On March 12, 2014, I gave a talk on "Global Humanities" at the University of California Santa Barbara:
"If we want to think comparatively about what the humanities mean in different areas of the world, we should ask ourselves first what is meant by the term humanities in these different areas, both in the past and in the present. Let me start with the present. And I say this with some hesitation, since I realize that by focusing on the meaning of the term humanities in the present, I am actually talking about how western domination – or should I say European colonialism -- has imposed the notion of humanities in other parts of the world. For example, in India for many centuries there was no distinctive notion of humanities, until under British domination it was introduced under the collective name of Arts – faculty of Arts -- at the University of Bombay. To be sure, there was an extremely rich and ancient Indian tradition in the study of language, the study of literature, dance and theater and the study of music, but these studies were seen as separate branches of knowledge in India at least until the 19th century. Similar stories exist for universities in China, Japan, the Arabic world, Africa and other places. Even where there was no colonial rule, the hegemony of the West was such that institutions, concepts and practices were exported – even mimicked – almost everywhere in the world, from the 1900s onwards. So perhaps we should limit our focus for the moment and start by looking first at Europe and the US and ask ourselves whether there is any common notion of humanities in the West. It turns out that this is already a tough question. [...]"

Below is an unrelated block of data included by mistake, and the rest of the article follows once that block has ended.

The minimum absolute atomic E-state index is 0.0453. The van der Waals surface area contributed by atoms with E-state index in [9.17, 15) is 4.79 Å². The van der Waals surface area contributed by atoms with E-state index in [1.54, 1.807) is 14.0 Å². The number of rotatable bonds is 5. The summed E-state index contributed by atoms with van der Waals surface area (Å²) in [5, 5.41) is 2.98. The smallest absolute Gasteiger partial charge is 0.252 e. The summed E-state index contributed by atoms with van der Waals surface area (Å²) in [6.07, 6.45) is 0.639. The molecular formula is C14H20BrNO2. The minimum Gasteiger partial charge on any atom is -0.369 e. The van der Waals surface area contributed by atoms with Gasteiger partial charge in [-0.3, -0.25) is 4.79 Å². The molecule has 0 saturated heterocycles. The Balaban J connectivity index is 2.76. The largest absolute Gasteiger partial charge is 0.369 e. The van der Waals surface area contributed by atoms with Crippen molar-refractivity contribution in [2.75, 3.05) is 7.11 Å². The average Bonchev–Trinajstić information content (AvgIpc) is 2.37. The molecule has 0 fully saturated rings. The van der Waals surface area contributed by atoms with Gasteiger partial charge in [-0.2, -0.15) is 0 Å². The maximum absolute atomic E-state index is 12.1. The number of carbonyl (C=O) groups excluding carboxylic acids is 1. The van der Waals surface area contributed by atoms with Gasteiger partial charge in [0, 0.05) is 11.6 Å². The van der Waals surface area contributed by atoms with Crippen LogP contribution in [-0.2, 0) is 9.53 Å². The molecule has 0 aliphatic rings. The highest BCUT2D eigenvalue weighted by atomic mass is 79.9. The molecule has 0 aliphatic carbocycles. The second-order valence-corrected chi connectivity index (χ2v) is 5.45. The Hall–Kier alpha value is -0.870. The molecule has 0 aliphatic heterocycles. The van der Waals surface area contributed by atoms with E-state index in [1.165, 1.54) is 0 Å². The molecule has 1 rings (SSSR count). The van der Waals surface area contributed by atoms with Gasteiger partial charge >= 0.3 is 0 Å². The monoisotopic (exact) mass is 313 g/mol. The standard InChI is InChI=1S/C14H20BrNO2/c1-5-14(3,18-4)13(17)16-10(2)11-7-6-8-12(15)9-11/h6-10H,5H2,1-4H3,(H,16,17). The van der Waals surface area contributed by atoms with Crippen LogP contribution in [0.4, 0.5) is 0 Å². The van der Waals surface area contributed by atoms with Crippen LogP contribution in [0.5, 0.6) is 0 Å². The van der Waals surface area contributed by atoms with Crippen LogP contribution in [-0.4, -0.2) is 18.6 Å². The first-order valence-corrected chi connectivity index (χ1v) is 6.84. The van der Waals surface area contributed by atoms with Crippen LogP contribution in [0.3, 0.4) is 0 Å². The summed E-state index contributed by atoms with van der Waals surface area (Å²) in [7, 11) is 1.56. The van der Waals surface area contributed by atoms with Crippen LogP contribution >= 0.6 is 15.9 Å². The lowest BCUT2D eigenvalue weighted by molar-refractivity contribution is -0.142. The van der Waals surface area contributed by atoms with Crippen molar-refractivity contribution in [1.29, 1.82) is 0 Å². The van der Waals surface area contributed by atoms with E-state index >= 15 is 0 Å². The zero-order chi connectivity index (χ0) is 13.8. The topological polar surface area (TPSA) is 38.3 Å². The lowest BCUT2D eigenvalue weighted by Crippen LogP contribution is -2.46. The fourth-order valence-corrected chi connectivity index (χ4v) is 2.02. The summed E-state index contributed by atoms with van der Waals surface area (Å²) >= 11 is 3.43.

Click here for the full talk.
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